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Vietnam police hunting culprits who chopped down 200 pine trees in Central Highlands

Vietnamese police are trying to track down the culprits who illegally cut down nearly 200 pine trees in a forest in the Central Highlands province of Lam Dong a fortnight ago, a local forest manager has said.     

Vietnamese police are trying to track down the culprits who illegally cut down nearly 200 pine trees in a forest in the Central Highlands province of Lam Dong a fortnight ago, a local forest manager has said.
Vietnamese police are trying to track down the culprits who illegally cut down nearly 200 pine trees in a forest in the Central Highlands province of Lam Dong a fortnight ago, a local forest manager has said.



Nguyen Van Nam, head of the management board of the Dam Bri Protection Forest Management Board, which manages the forest in Loc Tan Commune of Bao Lam District, said on Sunday he was very surprised by the serious, bold deforestation by illegal loggers.

The board, the district police, and the local prosecutor’s office are cooperating in investigating the case to find out the culprits.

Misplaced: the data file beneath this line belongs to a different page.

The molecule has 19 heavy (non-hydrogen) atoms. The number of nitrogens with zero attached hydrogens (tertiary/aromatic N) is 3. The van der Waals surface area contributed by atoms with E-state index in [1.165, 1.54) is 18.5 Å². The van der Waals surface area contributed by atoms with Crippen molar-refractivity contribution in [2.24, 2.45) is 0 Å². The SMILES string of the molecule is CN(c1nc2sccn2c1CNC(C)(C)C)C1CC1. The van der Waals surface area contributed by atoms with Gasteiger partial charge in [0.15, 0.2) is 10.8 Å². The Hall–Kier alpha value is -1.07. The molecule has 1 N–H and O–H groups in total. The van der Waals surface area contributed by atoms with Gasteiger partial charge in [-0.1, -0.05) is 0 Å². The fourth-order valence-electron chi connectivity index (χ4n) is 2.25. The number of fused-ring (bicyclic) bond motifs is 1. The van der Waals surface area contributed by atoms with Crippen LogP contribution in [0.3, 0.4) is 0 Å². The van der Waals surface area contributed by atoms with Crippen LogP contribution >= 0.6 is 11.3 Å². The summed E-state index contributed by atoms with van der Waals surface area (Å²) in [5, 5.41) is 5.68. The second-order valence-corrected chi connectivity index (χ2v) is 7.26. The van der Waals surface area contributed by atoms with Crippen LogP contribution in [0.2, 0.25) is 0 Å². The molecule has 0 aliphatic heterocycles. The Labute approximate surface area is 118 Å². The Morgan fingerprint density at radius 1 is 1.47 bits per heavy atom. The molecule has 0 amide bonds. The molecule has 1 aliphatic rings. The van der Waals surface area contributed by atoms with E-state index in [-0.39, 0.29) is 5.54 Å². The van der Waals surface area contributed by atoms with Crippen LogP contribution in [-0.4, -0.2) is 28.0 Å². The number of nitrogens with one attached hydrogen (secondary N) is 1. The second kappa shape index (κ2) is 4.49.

A total of 194 pine trees, equivalent to 79m³ of wood, were cut down from the night of May 29 to the morning of May 30, Nam said.

Specifically, the loggers started the cutting late that night until about 2:00 am on May 30, when they temporarily stopped, locals said.

A couple of hours later, the illegal loggers continued the chopping until 8:00 am, they added.

All of the lopped trees were planted in 1984, meaning they were 31 years old, Nam said, adding that the diameters of the bases of these trees measured 30-40 cm.

This pine forest is located next to the coffee-growing area of local people.

The location of the deforestation was only 1km away from the People’s Committee of Loc Tan Commune, but local authorities did not detect it until they were informed by local residents, Nam said.

Many locals said they heard the noise caused by the machines used by illegal loggers to chop down the pine trees, but they thought the loggers were licensed to cut them.